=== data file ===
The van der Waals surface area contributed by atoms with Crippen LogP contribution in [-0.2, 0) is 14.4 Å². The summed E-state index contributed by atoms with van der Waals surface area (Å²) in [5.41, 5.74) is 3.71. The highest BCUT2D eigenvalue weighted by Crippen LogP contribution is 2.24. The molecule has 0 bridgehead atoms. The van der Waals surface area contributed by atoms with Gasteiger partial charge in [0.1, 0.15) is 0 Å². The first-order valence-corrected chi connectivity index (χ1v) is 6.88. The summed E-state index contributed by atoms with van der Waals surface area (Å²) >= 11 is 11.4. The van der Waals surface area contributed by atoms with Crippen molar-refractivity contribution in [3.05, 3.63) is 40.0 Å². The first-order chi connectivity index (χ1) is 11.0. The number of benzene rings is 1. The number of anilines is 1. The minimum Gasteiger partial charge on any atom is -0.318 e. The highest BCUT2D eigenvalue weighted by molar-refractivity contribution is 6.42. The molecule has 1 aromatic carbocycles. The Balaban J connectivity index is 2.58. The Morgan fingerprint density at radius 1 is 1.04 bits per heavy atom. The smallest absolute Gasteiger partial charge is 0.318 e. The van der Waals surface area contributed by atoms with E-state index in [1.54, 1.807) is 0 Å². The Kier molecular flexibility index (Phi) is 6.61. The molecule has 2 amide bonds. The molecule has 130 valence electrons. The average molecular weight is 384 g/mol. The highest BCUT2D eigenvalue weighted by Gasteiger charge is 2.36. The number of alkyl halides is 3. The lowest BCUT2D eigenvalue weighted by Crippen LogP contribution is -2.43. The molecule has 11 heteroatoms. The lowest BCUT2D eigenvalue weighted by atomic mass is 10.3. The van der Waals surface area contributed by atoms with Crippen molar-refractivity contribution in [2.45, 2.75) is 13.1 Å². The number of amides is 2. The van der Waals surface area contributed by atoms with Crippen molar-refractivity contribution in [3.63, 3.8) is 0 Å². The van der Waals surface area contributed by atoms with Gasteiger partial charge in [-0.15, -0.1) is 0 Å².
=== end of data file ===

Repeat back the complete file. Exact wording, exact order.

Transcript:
The van der Waals surface area contributed by atoms with Crippen LogP contribution in [-0.2, 0) is 14.4 Å². The summed E-state index contributed by atoms with van der Waals surface area (Å²) in [5.41, 5.74) is 3.71. The highest BCUT2D eigenvalue weighted by Crippen LogP contribution is 2.24. The molecule has 0 bridgehead atoms. The van der Waals surface area contributed by atoms with Gasteiger partial charge in [0.1, 0.15) is 0 Å². The first-order valence-corrected chi connectivity index (χ1v) is 6.88. The summed E-state index contributed by atoms with van der Waals surface area (Å²) >= 11 is 11.4. The van der Waals surface area contributed by atoms with Crippen molar-refractivity contribution in [3.05, 3.63) is 40.0 Å². The first-order chi connectivity index (χ1) is 11.0. The number of benzene rings is 1. The number of anilines is 1. The minimum Gasteiger partial charge on any atom is -0.318 e. The highest BCUT2D eigenvalue weighted by molar-refractivity contribution is 6.42. The molecule has 1 aromatic carbocycles. The Balaban J connectivity index is 2.58. The Morgan fingerprint density at radius 1 is 1.04 bits per heavy atom. The smallest absolute Gasteiger partial charge is 0.318 e. The van der Waals surface area contributed by atoms with E-state index in [1.54, 1.807) is 0 Å². The Kier molecular flexibility index (Phi) is 6.61. The molecule has 2 amide bonds. The molecule has 130 valence electrons. The average molecular weight is 384 g/mol. The highest BCUT2D eigenvalue weighted by Gasteiger charge is 2.36. The number of alkyl halides is 3. The lowest BCUT2D eigenvalue weighted by Crippen LogP contribution is -2.43. The molecule has 11 heteroatoms. The lowest BCUT2D eigenvalue weighted by atomic mass is 10.3. The van der Waals surface area contributed by atoms with Crippen molar-refractivity contribution in [2.45, 2.75) is 13.1 Å². The number of amides is 2. The van der Waals surface area contributed by atoms with Crippen molar-refractivity contribution in [3.63, 3.8) is 0 Å². The van der Waals surface area contributed by atoms with Gasteiger partial charge in [-0.15, -0.1) is 0 Å².